Is Jerusalem’s ‘Holy Air’ the Secret to Startup Success?

I strengthen you and I help you, I uphold you with My victorious right hand. Isaiah 41:10 (The Israel Bible™)

What’s the secret to startup success?

“If you want to become Mobileye then you have to come to Jerusalem,” said Julia Kagan, a senior associate for Jerusalem Venture Partners, referring to the global leader in the development of vision technology for Advanced Driver Assistance Systems (ADAS) and autonomous driving. “It’s the holy air.”

Kagan was speaking as part of a panel titled “Innovation, Technology and Economic Growth” at the Jerusalem Leaders Summit, which took place earlier this week at the Inbal Jerusalem Hotel. The Nov. 18 event brought together and engaged an international delegation of entrepreneurs and business leaders from America, Britain, continental Europe and India with the goal of advancing policy initiatives that champion the expansion of free and fair trade.

This was the third such summit. The first one took place in 2015.

“The Jerusalem Leaders Summit is a high-level public policy conference in Israel where participants can witness firsthand how in Israel the desert blooms, innovation thrives, and timeless principles are affirmed,” said summit co-founder Joel Anand Samy.

This was certainly the case during the innovation session, where speakers were able to showcase the modern accomplishments of the ancient and holy city.

Lior Shabo, founder of the Jerusalem Parliament – a network of young, Jerusalem-based leaders from the worlds of business, social entrepreneurship, public policy, grassroots activism, journalism and politics for monthly networking events – and a seventh-generation Jerusalemite, said he is seeing a renaissance in Jerusalem.

“Ten years ago, people wanted to give up on the city and thought, ‘this is the end,’” Shabo said, noting that with its population of nearly 1 million – the largest city in Israel – Jerusalem is ranked the country’s poorest large city. This is in part because nearly 40 percent of residents are Arabs living in the eastern part of the city and ultra-Orthodox, both communities who historically have not been well-integrated into the workforce.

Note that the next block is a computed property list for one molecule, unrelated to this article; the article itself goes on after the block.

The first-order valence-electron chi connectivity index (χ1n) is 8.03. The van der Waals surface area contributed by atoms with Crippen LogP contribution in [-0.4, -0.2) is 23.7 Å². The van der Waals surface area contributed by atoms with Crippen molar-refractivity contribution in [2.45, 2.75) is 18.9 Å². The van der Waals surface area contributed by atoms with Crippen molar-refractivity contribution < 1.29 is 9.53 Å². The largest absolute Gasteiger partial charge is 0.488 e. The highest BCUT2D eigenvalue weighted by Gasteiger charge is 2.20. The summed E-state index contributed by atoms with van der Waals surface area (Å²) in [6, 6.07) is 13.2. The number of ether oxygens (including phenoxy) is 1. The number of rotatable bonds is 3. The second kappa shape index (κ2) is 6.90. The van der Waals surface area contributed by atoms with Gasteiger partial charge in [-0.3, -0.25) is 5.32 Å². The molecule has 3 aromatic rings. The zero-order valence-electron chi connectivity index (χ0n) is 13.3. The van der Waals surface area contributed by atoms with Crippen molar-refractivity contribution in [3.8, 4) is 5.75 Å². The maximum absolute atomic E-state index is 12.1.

“This diversity created a challenge,” Shabo said. “But Jerusalemites have turned it into an opportunity and a new, creative way of thinking.

“Jerusalem is a microcosm of Israeli society, so when we create a new solution it is eventually adopted by the rest of Israel.”

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That is exactly what Jerusalem has done and is doing. Shabo said there have been successful and optimistic efforts to bolster these two populations.

Take BizMax, the first accelerator designed and catered for ultra-Orthodox entrepreneurs interested in developing their own startups. BizMax offers an innovative business area for men, including an advanced work environment, networking and other backing that successful entrepreneurs need when they are getting started.

Hanan Brand, founder of Made in Jerusalem (MadeinJLM), an NGO that connects and promotes Jerusalem’s tech and startup community, said that in the last five years it has come apparent that while Israel has many startups it lacks talent. He said only about eight percent – 350,000 people – of the Israeli population works in tech.

“It’s not enough to support Israel’s rapid innovation,” Brand said. “The solution is to train the Arabs and ultra-Orthodox to fill this void.

“In our city, we are making them part of the startup ecosystem,” he continued. “This will mean a better future for our economy.”

Kagan said she is optimistic.

When asked why she thinks Jewish people, including Israelis, win so many Nobel Prizes in comparison to the rest of the population, she said this is largely because of our difficult Jewish past.

“We were not so popular when we lived outside of Israel,” Kagan said, referring to the Holocaust and other tragedies that came before it. “I believe one of the driving forces of our success is knowing that we can only trust our minds and nothing else.”

She also quipped that the stereotype of the nagging Jewish mother is true.

“When I was 18, my parents said I was studying engineering,” Kagan said with a laugh. “They did not ask me what I wanted to study. They said, ‘You are studying engineering.’ The only question was what type.”

She continued, “Even the ultra-Orthodox study all the time – they are learning Torah. A focus on education is also a key to success.”